Theatre Mirror Reviews - "Damn Yankees"

THE THEATER MIRROR, New England's LIVE Theater Guide


"What Happened in Boston, Willie"

entire contents copyright 2004 by Tony Annicone

"Damn Yankees"

Reviewed by Tony Annicone

The opening show of North Shore Music Theatre's 51st season is the 1956 Tony Award winning musical "Damn Yankees" with an all new updated production created for NSMT audiences and presented in association with The Boston Red Sox. The new spin on the show now tells the story of a die-hard Red Sox fan, Joe Boyd who sells his soul to... Mr. Applegate to help the 1957 Sox break the curse and take the pennant from the dreaded Yankees. Based on a concept by Jon Kimbell, NSMT's Artistic Director and Executive Producer, Joe DiPietro (I Love You! You're Perfect! Now Change!) has adapted the original book to feature plenty of surprises and special appearances of the Red Sox including the press night appearance of the Red Sox mascot ' Wally the Green Monster' and the 2004 World Series Trophy. Director/choreographer Barry Ivan invigorates this show with high energy from start to finish and molds his multitalented 19 cast members into a splendid mixture of both poignant and comic moments under his tutelage. Music director Bruce Barnes infuses the musical numbers with glorious renditions by the performers and a melodious sound from his topnotch orchestra. Their combined efforts show how good triumphs over evil, moving the audience to tears and laughter at all the right moments, winning it a well deserved standing ovation at the end of this fantastic musical presentation.

The theatre is transformed into Fenway Park during the baseball scenes while other sets are brought up by rising elevator platforms on the stage.The costumes also include vintage 1957 Red Sox uniforms. The revision of the script includes a clever opening dance number with the baseball players as well as having them sing "Heart" to show their belief in Joe Hardy at the end of Act 1. The revision rids the show of the dated Mambo song which closed Act 1 and did nothing to move the plot in the original show. The dance numbers created by Barry are high energy including the seduction dance of Lola, the baseball bat dance by Gloria and the team as well as the hysterically funny "The Game" dance where the team longs for some female companionship but keep exercising to forget it and the jazz dance for "Two Lost Souls". Also impressive is the opening dance number by the team and the "Heart" number where 3 of them take a shower on stage during it.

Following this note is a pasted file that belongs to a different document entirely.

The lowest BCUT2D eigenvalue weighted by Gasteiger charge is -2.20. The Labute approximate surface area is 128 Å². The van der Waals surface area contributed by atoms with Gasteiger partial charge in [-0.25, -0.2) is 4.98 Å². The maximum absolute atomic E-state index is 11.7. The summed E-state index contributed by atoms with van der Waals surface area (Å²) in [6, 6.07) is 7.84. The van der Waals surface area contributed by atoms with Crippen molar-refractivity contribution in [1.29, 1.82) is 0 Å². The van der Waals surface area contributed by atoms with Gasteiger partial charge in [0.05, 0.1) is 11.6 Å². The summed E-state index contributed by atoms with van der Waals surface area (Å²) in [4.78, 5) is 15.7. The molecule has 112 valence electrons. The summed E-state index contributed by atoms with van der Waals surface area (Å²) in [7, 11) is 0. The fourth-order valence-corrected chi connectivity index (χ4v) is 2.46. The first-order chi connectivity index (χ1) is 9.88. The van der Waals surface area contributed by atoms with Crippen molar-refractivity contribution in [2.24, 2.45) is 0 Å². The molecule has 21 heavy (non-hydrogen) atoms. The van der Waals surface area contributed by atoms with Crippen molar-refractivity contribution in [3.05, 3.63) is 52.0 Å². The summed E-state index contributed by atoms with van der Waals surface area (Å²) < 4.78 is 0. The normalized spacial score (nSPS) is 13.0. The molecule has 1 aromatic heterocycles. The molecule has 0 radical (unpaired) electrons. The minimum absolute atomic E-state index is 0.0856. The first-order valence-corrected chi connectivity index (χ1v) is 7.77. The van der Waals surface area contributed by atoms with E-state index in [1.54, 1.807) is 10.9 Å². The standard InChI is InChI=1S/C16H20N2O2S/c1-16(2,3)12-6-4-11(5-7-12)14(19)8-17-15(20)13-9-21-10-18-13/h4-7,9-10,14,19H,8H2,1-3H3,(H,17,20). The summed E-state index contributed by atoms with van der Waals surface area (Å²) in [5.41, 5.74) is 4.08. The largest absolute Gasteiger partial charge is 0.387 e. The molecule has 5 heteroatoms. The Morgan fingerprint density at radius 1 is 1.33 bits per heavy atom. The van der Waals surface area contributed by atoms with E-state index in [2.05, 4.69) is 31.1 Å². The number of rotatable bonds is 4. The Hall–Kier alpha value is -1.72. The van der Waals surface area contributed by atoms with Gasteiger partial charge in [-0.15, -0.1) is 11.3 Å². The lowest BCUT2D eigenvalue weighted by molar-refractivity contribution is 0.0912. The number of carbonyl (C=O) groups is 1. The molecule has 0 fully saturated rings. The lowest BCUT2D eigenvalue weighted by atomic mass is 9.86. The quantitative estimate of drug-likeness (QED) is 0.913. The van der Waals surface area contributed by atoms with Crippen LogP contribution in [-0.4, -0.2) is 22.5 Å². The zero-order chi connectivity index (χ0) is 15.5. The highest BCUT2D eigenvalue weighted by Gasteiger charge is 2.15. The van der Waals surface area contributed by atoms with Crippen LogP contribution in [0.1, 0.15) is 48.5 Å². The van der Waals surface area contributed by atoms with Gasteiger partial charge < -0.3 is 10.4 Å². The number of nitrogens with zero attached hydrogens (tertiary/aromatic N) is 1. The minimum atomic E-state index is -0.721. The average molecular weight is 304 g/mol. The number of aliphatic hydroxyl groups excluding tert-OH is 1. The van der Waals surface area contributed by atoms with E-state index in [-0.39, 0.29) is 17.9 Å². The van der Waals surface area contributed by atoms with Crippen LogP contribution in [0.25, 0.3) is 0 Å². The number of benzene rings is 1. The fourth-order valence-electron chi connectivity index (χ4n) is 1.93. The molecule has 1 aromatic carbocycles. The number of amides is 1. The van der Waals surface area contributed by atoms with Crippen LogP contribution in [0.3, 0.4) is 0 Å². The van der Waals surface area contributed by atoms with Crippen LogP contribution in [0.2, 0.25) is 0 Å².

The evil Applegate is played by the multitalented Jim Walton. His first appears in a cloud of smoke when Joe says he would sell his soul to let the Red Sox win the World Series. Jim's line delivery as this despicable and malevolent character is expertly done as is his Boston accent when he appears to dissuade Meg from renting a room to Joe Hardy. (He sounds just like Ted Kennedy.) Jim gets to strut his stuff in an Al Jolson style number with a top hat and cane called "The Good Old Days" as he remembers his past misdeeds. He reveals that Babe Ruth never cursed the Red Sox but he did because he loves the Yankees. In the final scene when he tries to collect Joe's soul, he tells him that the Red Sox won't win for many years because of Bill Buckley and Bucky Dent, finally saying it won't be until the next century. At that moment the 2004 Red Sox pennants drops down to thunderous applause. His seductive sidekick, Lola is played marvelously by Shannon Lewis. She is a voluptuous red head who sings and dances up a storm throughout the show. Her scene stealing first number, "A Little Brains, A Little Talent" describes how she wrecked many homes in the past. The second number is the well known "Whatever Lola Wants" which includes a vampy tango while she strips pieces of cloth off her outfit. She does this with a Spanish accent while trying to seduce Joe. Shannon handles the transition from trying to ruin Joe Hardy to being sympathetic to him with ease. Her sexpot portrayal is wonderful and she stops the show with its funniest line, she was the ugliest woman in Providence, RI.